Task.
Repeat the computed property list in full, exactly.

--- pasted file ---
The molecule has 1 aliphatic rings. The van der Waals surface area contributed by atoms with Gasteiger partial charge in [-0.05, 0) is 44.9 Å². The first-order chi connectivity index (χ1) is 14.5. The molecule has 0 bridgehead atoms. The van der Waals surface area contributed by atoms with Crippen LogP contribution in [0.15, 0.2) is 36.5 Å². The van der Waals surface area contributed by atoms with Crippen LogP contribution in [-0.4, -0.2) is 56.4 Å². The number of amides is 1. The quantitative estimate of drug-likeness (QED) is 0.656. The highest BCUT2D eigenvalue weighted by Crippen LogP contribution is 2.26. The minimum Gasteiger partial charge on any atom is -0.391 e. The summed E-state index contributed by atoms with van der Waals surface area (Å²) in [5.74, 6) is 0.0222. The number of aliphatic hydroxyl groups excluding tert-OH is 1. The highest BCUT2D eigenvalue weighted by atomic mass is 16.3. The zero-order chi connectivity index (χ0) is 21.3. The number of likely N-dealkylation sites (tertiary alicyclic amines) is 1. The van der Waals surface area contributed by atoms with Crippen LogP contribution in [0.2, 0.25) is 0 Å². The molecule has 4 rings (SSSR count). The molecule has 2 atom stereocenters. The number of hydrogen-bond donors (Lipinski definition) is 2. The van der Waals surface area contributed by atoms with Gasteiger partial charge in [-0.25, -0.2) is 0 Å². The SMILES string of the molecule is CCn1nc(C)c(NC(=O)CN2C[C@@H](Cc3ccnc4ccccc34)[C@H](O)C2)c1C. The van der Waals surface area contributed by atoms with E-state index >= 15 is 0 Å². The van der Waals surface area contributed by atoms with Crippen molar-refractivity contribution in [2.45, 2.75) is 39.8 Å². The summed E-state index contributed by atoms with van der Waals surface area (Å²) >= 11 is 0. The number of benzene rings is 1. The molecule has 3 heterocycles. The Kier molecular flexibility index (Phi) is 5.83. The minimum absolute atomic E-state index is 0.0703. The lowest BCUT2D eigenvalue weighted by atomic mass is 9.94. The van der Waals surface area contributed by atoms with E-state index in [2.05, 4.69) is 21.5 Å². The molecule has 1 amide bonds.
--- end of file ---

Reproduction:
The molecule has 1 aliphatic rings. The van der Waals surface area contributed by atoms with Gasteiger partial charge in [-0.05, 0) is 44.9 Å². The first-order chi connectivity index (χ1) is 14.5. The molecule has 0 bridgehead atoms. The van der Waals surface area contributed by atoms with Crippen LogP contribution in [0.15, 0.2) is 36.5 Å². The van der Waals surface area contributed by atoms with Crippen LogP contribution in [-0.4, -0.2) is 56.4 Å². The number of amides is 1. The quantitative estimate of drug-likeness (QED) is 0.656. The highest BCUT2D eigenvalue weighted by Crippen LogP contribution is 2.26. The minimum Gasteiger partial charge on any atom is -0.391 e. The summed E-state index contributed by atoms with van der Waals surface area (Å²) in [5.74, 6) is 0.0222. The number of aliphatic hydroxyl groups excluding tert-OH is 1. The highest BCUT2D eigenvalue weighted by atomic mass is 16.3. The zero-order chi connectivity index (χ0) is 21.3. The number of likely N-dealkylation sites (tertiary alicyclic amines) is 1. The van der Waals surface area contributed by atoms with Crippen LogP contribution in [0.2, 0.25) is 0 Å². The molecule has 4 rings (SSSR count). The molecule has 2 atom stereocenters. The number of hydrogen-bond donors (Lipinski definition) is 2. The van der Waals surface area contributed by atoms with Gasteiger partial charge in [-0.25, -0.2) is 0 Å². The SMILES string of the molecule is CCn1nc(C)c(NC(=O)CN2C[C@@H](Cc3ccnc4ccccc34)[C@H](O)C2)c1C. The van der Waals surface area contributed by atoms with E-state index >= 15 is 0 Å². The van der Waals surface area contributed by atoms with Crippen molar-refractivity contribution in [2.45, 2.75) is 39.8 Å². The summed E-state index contributed by atoms with van der Waals surface area (Å²) >= 11 is 0. The number of benzene rings is 1. The molecule has 3 heterocycles. The Kier molecular flexibility index (Phi) is 5.83. The minimum absolute atomic E-state index is 0.0703. The lowest BCUT2D eigenvalue weighted by atomic mass is 9.94. The van der Waals surface area contributed by atoms with E-state index in [2.05, 4.69) is 21.5 Å². The molecule has 1 amide bonds.